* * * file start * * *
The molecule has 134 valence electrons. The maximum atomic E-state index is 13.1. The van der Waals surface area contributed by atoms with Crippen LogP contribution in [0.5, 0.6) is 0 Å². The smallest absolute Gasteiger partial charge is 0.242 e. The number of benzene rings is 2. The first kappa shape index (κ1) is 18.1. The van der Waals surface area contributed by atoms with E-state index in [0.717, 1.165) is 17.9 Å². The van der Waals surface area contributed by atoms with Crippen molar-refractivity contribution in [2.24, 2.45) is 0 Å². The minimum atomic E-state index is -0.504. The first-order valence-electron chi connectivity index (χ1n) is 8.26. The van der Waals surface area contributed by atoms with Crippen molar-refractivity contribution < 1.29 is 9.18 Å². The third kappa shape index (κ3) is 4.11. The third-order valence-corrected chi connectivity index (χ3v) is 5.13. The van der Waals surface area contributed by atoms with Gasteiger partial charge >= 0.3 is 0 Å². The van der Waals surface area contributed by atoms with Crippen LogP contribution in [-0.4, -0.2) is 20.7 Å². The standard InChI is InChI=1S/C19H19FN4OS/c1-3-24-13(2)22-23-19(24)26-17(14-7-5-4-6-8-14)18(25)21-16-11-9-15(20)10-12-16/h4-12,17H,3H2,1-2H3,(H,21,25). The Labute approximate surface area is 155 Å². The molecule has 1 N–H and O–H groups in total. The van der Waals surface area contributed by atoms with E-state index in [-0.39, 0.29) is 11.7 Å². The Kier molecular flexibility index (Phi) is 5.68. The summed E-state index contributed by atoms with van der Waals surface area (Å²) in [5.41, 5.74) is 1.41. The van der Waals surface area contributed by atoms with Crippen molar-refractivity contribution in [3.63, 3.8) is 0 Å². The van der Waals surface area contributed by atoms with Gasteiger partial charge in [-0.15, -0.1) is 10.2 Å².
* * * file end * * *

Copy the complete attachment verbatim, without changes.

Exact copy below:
The molecule has 134 valence electrons. The maximum atomic E-state index is 13.1. The van der Waals surface area contributed by atoms with Crippen LogP contribution in [0.5, 0.6) is 0 Å². The smallest absolute Gasteiger partial charge is 0.242 e. The number of benzene rings is 2. The first kappa shape index (κ1) is 18.1. The van der Waals surface area contributed by atoms with E-state index in [0.717, 1.165) is 17.9 Å². The van der Waals surface area contributed by atoms with Crippen molar-refractivity contribution in [2.24, 2.45) is 0 Å². The minimum atomic E-state index is -0.504. The first-order valence-electron chi connectivity index (χ1n) is 8.26. The van der Waals surface area contributed by atoms with Crippen molar-refractivity contribution < 1.29 is 9.18 Å². The third kappa shape index (κ3) is 4.11. The third-order valence-corrected chi connectivity index (χ3v) is 5.13. The van der Waals surface area contributed by atoms with Gasteiger partial charge >= 0.3 is 0 Å². The van der Waals surface area contributed by atoms with Crippen LogP contribution in [-0.4, -0.2) is 20.7 Å². The standard InChI is InChI=1S/C19H19FN4OS/c1-3-24-13(2)22-23-19(24)26-17(14-7-5-4-6-8-14)18(25)21-16-11-9-15(20)10-12-16/h4-12,17H,3H2,1-2H3,(H,21,25). The Labute approximate surface area is 155 Å². The molecule has 1 N–H and O–H groups in total. The van der Waals surface area contributed by atoms with E-state index in [-0.39, 0.29) is 11.7 Å². The Kier molecular flexibility index (Phi) is 5.68. The summed E-state index contributed by atoms with van der Waals surface area (Å²) in [5.41, 5.74) is 1.41. The van der Waals surface area contributed by atoms with Crippen molar-refractivity contribution in [3.63, 3.8) is 0 Å². The van der Waals surface area contributed by atoms with Gasteiger partial charge in [-0.15, -0.1) is 10.2 Å².